That’s how I felt when a coworker shared the news that Seattle had released The CAP Report: 30 Ideas for the Creation, Activation, & Preservation of Cultural Space.
Here it was — what seemed to me to be the culmination of something I’d been watching for some time: the Office of Arts & Culture’s efforts to survey and tell the story of our city’s cultural spaces. They had gathered data on cultural spaces. They had mapped cultural spaces. They had even set up a matchmaking site for artists to find cultural spaces. But, for people like me, the question was always, “Well, what are you going to do about cultural spaces?”
I knew the narrative — the city is rapidly redeveloping and, in the process, it is pushing out the cultural nooks and hot spots that have made Seattle the interesting, creative, and quirky place that so many have liked to call home. But what I didn’t know was what might be done to shift that narrative — and more importantly, what the city planned to do to bring about that shift. This report fills in the blanks.
Here are five takeaways from The CAP Report about what it will take to save the heart and soul of Seattle as the city undergoes its latest round of major reconstructive surgery:
Legitimacy and predictability matter — especially when it comes to the arts.
The report itself is a step in that direction. It’s a professionally developed and sleekly published report that takes a comprehensive look at the problem(s) and the solution(s). And what exactly does it propose? Lots of things, really — but you’ll notice a major push toward establishing arts and culture as legitimate considerations in development projects. Whether it’s through a LEED-style certification program (Ideas #1–3) Or a regularly maintained database of successful case studies (Idea #20) — the CAP Report presents ideas that would make arts and culture serious players at the table. Increased legitimacy also lends itself to a greater sense of predictability — stakeholders, from developers to neighborhood advocacy groups to financing institutions, will more easily get behind an idea that has a track record, a reputation, and a recognizable process.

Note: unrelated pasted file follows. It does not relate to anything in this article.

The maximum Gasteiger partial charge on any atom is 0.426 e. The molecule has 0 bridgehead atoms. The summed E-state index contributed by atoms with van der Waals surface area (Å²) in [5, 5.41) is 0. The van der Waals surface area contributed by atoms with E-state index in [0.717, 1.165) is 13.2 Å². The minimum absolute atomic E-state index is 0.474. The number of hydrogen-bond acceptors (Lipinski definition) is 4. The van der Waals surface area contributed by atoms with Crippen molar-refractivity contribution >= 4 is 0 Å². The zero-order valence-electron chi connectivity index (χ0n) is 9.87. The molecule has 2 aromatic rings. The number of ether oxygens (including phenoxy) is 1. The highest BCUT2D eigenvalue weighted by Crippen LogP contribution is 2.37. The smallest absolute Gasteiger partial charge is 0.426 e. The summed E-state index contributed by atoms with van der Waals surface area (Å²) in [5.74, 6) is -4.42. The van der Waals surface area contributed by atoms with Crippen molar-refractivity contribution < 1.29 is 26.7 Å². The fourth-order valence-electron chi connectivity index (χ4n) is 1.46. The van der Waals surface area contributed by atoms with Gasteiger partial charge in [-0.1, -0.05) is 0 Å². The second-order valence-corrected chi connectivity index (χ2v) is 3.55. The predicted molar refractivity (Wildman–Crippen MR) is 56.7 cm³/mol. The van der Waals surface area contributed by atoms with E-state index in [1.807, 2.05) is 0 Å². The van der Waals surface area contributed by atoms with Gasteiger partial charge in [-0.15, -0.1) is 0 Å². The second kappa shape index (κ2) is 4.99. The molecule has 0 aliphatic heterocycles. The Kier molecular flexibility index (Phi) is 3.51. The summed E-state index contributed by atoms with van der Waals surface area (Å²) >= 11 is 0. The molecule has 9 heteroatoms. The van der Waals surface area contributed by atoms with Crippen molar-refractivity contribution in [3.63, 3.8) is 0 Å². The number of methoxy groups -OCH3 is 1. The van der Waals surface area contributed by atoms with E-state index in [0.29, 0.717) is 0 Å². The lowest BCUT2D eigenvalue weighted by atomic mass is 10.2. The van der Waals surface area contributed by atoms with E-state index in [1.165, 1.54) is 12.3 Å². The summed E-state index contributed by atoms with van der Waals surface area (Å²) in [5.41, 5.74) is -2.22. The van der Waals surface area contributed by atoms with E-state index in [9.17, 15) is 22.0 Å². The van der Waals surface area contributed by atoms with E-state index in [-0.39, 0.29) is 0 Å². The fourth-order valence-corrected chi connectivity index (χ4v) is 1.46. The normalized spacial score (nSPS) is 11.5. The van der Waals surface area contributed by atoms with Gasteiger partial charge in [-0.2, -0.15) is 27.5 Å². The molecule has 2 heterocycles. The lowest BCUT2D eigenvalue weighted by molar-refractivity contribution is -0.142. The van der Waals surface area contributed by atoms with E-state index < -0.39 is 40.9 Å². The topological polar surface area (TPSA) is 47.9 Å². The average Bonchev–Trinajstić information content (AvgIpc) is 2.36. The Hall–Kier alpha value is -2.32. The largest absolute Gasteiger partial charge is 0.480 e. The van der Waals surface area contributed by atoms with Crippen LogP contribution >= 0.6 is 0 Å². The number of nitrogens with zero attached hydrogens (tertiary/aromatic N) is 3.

“What stands in the way of creating more cultural space is an exhausting series of relatively low hurdles.”
So asserts the CAP Report in its executive summary. Of course, this applies to many of the problems that plague us. But all too often we get mired in the search for the one underlying problem from which all our woes stem — when, in reality, there may only exist a sea of small obstacles causing us headaches. The CAP Report takes this idea seriously by not advocating for any one, grand solution — but rather for 30 of them. While some of the ideas are quite ambitious and far-reaching (I’m looking at you, Idea #24: “Create a Cultural Space Management PDA”), others are mere tweaks to the building code (such as Idea #9: “Reclassify Galleries as M Occupancies”). I think we would do well to approach more problems in such a comprehensive, piecemeal fashion.
Sometimes we just need a human touch.